Since the NTT IndyCar Series returned to Pocono in 2013, there have been six races, Honda has won three, Chevy has won three. Team Penske won three of them, Andretti Autosport won two and Chip Ganassi Racing won the first one with Scott Dixon in 2013. No driver has dominated at Pocono since IndyCar’s return like Alexander Rossi did last year. The box score shows that Rossi won by about four and a half seconds, but it seemed much greater than that. Rossi led 180 of the 200 laps of the race that was marred by the aforementioned crash of Robert Wickens.

So who will win this year’s race and possibly the last IndyCar race at Pocono for a while? The engine comparisons at Pocono don’t tell us anything, and all of the Big-Three have all won there. But Will Power is the only multiple winner at Pocono since the series returned in 2013. Will Power has also won every time I’ve been to Pocono. So instead of using advanced analytics to predict a winner, I’ll just go off of that piece of trivia to predict that Will Power will win Sunday’s ABC Supply 500 at Pocono Raceway.

As usual, Susan and I will both be posting through the weekend from the track. But with no track activity until Saturday, this will be it for today. You may follow us on Twitter. Follow me at @Oilpressureblog and Susan at @MrsOilpressure. Practice One gets underway at 9:30 am EDT Saturday and can be seen on NBC Sports Gold. Qualifying takes place at 12:30 pm EDT. There seems to be some discrepancy on the schedules. According to the IndyCar website, qualifying can be seen live on NBCSN. However, a check of my Comcast channel guide shows qualifying being shown two hours delayed at 2:30 pm EDT, but if you have NBC Sports Gold, you can watch it commercial free live at 12:30 pm EDT. The final practice begins at 4:00 pm EDT and will be available on NBC Sports Gold. The race broadcast begins Sunday at 2:00 pm EDT on NBCSN, with the green flag flying around 2:45 pm EDT. Check back here tomorrow and through the weekend.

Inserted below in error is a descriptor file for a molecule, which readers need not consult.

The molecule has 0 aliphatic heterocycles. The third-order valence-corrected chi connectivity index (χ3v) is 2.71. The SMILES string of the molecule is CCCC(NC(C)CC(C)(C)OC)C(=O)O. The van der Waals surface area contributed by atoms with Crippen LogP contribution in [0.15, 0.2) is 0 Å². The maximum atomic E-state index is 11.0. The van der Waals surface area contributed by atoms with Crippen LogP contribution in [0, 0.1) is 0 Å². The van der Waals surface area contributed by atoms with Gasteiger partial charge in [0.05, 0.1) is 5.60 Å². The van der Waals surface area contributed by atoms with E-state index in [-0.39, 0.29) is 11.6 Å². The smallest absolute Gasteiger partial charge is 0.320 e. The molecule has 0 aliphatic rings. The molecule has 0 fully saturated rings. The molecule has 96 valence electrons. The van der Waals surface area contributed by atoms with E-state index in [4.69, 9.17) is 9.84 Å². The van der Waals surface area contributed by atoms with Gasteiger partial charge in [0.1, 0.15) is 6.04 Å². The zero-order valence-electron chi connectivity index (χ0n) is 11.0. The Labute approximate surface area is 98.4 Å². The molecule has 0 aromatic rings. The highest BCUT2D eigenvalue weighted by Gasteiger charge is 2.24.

George Phillips

5 Responses to “Pocono Preview”

  1. Look at George, weekending in the Poconos. This blogging gig must be paying off! 🙂

    I have mixed thoughts on Pocono. I believe it was 2017 that had a really great race but most of the others since they returned have not been memorable. And I agree with Robin Miller, 500 miles is too long with only 22-24 cars on such a big track. With the lack of activity it’s not one I would consider traveling to.

    Speaking of traveling, I’ve gone to the last two Gateway races but I’m undecided if I’m going this year. I’ve already been to four IndyCar races this year and the budget is a bit tight, but I can do Gateway for pretty cheap so I’m considering it. Lots of on-track activity there, and I think they added a race with one of the NASCAR feeder series for this year, K&N series maybe?

  2. We’ll be looking for you guys! Bringing my 5 y/o for her first Indycar race. See you Sunday

  3. I don’t fly and perhaps one reason is that you had to go to Kansas City to get to Milwaukee. And having to fly to New Jersey to get to PA seems like punishment for some past sin.

  4. JShellabarger Says:

    Brandon if you’re considering Gateway – Paddock Passes for race day are $40 or for the weekend are $50, and tickets are still available (good tickets) at all price points. Next Saturday will be a full day of racing – there are four races going to take place in the afternoon-evening… Indy Pro 2000, Indy Lights, K&N Nascar and Indycar under the lights. Gateway is a fun place to spend the day, and it’s a short car ride into St. Louis, Mo.